Interstate 97 is the shortest two-digit Interstate in the 48 contiguous states. With only 17 miles, I-97 also lies wholly within Anne Arundel County. It generally serves as a commuter route between Baltimore and Annapolis.
Two freeways make up the alignment of Interstate 97: the Glen Burnie Bypass (former MD 3) to the north, and the former eastern extent of MD 32 to the south. The north end includes a direct connection with I-895 Spur to the Baltimore Harbor Tunnel.
Interstate 97 replaced portions of MD 3, which was the northernmost extent of U.S. 301 until 1960, when it was redirected to end at Glasgow, Delaware.
During the 1970s, Maryland proposed routes for both I-68 and Interstate 97 in the Annapolis area. I-68 was planned for U.S. 50 between the Capital Beltway and a point west of Annapolis. I-97 was projected for a north to south route from the end of I-68 to the Baltimore Beltway. In addition, the freeway along U.S. 50 east from I-68 and I-97 to the present end of I-595, was incorporated as Interstate 197. Interstate 297 was also introduced as the replacement for MD 3, from U.S. 50/301 north to MD 32. The American Association of State Highway and Transportation Officials (AASHTO) approved I-97 north of U.S. 50 and I-297 on November 15, 1975. Conditional approval was granted to I-197 and to the I-68 segment as an extension of I-97.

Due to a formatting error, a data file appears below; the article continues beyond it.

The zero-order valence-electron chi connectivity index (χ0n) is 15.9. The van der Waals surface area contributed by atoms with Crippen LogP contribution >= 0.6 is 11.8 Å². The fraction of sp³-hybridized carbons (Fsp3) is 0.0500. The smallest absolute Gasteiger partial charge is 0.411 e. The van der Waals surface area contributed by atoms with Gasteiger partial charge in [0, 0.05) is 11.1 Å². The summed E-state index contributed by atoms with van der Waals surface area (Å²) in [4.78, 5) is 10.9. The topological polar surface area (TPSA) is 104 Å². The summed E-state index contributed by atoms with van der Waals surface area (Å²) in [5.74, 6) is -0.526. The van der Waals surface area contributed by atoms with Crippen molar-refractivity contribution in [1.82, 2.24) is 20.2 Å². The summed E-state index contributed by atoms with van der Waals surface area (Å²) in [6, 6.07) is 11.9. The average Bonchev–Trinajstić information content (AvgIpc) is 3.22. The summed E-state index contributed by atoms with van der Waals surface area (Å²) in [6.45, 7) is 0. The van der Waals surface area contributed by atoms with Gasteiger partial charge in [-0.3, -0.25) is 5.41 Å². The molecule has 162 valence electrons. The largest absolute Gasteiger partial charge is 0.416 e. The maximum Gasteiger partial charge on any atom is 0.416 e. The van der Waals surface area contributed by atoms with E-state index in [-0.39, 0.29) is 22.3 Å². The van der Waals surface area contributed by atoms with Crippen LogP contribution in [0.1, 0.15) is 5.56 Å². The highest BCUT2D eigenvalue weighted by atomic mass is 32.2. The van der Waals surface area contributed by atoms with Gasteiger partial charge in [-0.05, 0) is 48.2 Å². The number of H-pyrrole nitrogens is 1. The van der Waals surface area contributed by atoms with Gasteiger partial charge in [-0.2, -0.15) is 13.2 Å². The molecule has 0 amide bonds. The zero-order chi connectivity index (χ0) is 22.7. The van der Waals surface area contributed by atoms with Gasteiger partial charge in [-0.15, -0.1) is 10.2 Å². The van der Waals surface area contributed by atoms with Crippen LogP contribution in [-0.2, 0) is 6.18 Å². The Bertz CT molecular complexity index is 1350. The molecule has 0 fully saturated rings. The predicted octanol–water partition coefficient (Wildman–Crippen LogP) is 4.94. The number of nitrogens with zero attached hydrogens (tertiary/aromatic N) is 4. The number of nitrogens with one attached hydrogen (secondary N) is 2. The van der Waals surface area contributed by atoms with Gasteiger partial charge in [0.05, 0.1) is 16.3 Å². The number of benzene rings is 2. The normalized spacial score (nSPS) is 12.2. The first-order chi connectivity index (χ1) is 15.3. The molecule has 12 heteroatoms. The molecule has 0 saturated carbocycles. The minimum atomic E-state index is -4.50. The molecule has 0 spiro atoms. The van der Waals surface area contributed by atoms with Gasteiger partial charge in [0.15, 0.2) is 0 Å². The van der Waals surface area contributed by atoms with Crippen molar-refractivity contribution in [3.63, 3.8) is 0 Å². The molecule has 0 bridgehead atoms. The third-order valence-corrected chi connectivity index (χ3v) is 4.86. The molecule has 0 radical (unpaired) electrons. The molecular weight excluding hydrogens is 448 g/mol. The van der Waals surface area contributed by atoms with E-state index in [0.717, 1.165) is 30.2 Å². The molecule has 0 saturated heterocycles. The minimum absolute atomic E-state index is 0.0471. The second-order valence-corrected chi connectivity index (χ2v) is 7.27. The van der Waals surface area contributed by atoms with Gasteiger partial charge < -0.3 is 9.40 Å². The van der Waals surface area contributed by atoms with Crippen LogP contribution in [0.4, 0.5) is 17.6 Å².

Further changes from Maryland regarding Interstate 97 were submitted to AASHTO on October 3, 1981. Again Interstate 68 was proposed in place of I-97 for the U.S. 50 freeway between the Capital Beltway and the previously referenced point west of Annapolis. The I-197 spur east from there to MD 70 was then proposed as Interstate 168. These changes were approved AASHTO by subject to Federal Highway Administration (FHWA) concurrence. Interstate 197 was never signed, Interstate 297 was never built, and by 1989, both proposed I-68 and I-168 were instead renumbered as Interstate 595.
The Glen Burnie Bypass was constructed during the 1960s as a new alignment for MD 3. This resulted in the designation of MD 3 Business, which still runs east of I-97 along Crain Highway. The freeway south from the MD 3/ 32 intersection to U.S. 50/301 opened to traffic in 19891
Construction for Interstate 97 between Dorrs Corner (MD 178) and New Cut Road (Exit 12) ran from 1988 to February 13, 1991. The $31 million project wrapped up with the opening of the new northbound lanes through the Millersville area.2
Portions of old MD 3 were converted into an east side frontage road (Veterans Highway) along the newly opened Interstate 97 in 1991.2 A traffic light on I-97 at Old Mill Road remained in operation along this stretch until July 2, 1991, as work to convert Veterans Highway to two-way traffic was delayed by six weeks.3
I-97 first appeared in the 1989 edition of the Rand McNally North American Road Atlas.
Interstate 97 was constructed as a stand alone freeway parallel to MD 178 southeast from MD 3/32 to U.S. 50/301. The remainder replaced MD 3 along both Crain Highway and the Glen Burnie Bypass.